2. tbm3fan says:

    When I lived back east I remember standing in the backyard and I could look up and down the block in the back. Houses had either no fence or a chain link fence. Then I moved to the San Fernando Valley and the houses had 6′ tall block walls around the sides and back. In Northern California most have wood fences if not on large property or out in a more rural area. I like fences. I like privacy in my backyard.

    In San Francisco most have a backyard fence out in the various districts. However since most houses are on the sidewalk, side by side, and narrow, they tend to be two maybe three stories which means everyone can look down on you. When I lived there I was in one of those abodes and never spent time in the backyard nor did I see others do the same. I did see lots and lots of junk in those yards though when I went to the window.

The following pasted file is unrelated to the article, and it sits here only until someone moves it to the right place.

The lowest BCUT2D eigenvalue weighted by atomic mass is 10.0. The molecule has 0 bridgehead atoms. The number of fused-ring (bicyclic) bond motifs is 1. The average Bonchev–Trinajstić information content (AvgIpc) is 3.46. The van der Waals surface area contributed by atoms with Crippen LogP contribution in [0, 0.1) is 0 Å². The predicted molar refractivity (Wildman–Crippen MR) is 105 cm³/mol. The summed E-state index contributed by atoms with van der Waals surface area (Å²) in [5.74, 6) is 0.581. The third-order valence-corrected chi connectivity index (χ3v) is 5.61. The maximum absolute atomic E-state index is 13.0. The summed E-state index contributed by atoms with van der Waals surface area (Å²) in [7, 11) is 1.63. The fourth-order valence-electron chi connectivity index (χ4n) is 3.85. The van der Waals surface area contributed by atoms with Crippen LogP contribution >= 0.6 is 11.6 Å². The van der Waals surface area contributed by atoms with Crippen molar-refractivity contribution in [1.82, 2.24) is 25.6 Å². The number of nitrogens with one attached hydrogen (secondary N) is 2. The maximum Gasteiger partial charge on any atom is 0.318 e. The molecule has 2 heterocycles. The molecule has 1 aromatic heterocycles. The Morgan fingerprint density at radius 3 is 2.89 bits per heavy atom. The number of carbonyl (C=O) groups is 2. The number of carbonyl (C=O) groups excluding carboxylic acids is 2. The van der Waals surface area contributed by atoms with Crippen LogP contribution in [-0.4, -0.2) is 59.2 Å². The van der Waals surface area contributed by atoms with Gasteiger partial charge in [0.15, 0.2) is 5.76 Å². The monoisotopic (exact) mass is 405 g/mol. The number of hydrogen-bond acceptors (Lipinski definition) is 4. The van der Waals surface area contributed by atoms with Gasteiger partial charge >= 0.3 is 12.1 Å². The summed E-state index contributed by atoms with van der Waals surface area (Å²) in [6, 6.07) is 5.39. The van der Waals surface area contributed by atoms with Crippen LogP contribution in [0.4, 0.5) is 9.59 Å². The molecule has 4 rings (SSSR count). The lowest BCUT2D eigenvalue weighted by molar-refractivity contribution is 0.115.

Oh, and to me vinyl siding screams CHEAP. My house here is all brick in the front with stucco for sides and back.

  3. Hi Jim,

    We have few choices beyond the biege windowless townhomes and mega-mansions boxes that seem to be going up everywhere in New Jersey.

    I didn’t grow up in homes like these. These ugly biege and mostly windowless boxes are the anti-thesis of the colourful multi-windowed homes that were normal in the West Indies when i was a child.

    Even though I would prefer a digital version (I do all of my reading on an iPad), I bought the book anyway. Just because. I’m sure I’ll have fun comparing your view of Indiana to my view from New Jersey.

    • Well, thanks for buying my book. I considered doing a Kindle version but I’m not impressed with how photos render on monochrome Kindles. I considered doing a .pdf version but I’d have to set up a distribution channel for that. Time is limited, unfortunately.